A couple of batches of my experimental 44 mag loads wouldn’t even chamber (the gun has 0.4336″ throats but will not chamber bullets larger than 0.432″, at least not without turning cases) so I attempted to get some use out of the cartridges by conducting a pull test on the unfired rounds. Lacking a real bullet pull force measuring system, I instead counted the number of whacks required to pull the bullet with an inertia puller. The rounds had been crimped using a standard Redding crimp die.
Number of whacks required for shallow seated bullets:
100+ (gave up)
200+ (gave up)
I was unable to pull any of the deep seated bullets with the inertia puller, even after 200 whacks.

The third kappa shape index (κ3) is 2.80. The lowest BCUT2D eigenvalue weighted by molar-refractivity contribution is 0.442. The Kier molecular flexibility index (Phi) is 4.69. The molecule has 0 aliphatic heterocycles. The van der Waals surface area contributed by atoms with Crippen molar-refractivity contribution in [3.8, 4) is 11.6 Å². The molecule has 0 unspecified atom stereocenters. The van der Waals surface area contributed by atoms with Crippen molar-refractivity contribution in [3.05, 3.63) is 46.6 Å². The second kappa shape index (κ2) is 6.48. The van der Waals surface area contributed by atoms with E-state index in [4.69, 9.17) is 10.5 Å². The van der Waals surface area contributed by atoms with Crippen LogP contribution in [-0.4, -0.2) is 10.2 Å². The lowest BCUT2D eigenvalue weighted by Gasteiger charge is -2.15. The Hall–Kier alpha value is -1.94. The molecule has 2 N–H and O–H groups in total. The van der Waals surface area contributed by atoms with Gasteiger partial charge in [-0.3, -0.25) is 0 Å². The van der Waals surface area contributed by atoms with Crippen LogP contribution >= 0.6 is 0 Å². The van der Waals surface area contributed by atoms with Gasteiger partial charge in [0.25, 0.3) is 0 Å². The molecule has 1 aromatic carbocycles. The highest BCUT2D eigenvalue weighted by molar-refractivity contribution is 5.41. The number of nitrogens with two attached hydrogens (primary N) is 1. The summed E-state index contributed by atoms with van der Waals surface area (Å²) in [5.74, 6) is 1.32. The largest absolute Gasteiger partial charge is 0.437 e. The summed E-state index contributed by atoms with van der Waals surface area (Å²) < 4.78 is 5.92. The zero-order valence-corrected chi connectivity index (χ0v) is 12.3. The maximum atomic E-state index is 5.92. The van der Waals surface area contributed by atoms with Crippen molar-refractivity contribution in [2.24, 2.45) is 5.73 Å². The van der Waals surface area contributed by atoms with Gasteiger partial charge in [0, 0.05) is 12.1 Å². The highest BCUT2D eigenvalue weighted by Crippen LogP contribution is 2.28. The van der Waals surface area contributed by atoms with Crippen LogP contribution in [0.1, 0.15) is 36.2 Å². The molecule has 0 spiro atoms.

Conclusions Most of the shallow seated bullets came out easily, but a few rounds were more stubborn than the rest, for no obvious reason. We have to wonder if this would cause the velocity or the accuracy to vary. The deep seated bullets had a much more tenacious grip on the case, which I consider a very good thing for this particular application.
Questions Why were some of the shallow seated bullets much harder to pull than others, since the case length and crimp were uniform? Does the age of the cartridges (they were loaded 6 months ago) have an effect on bullet pull?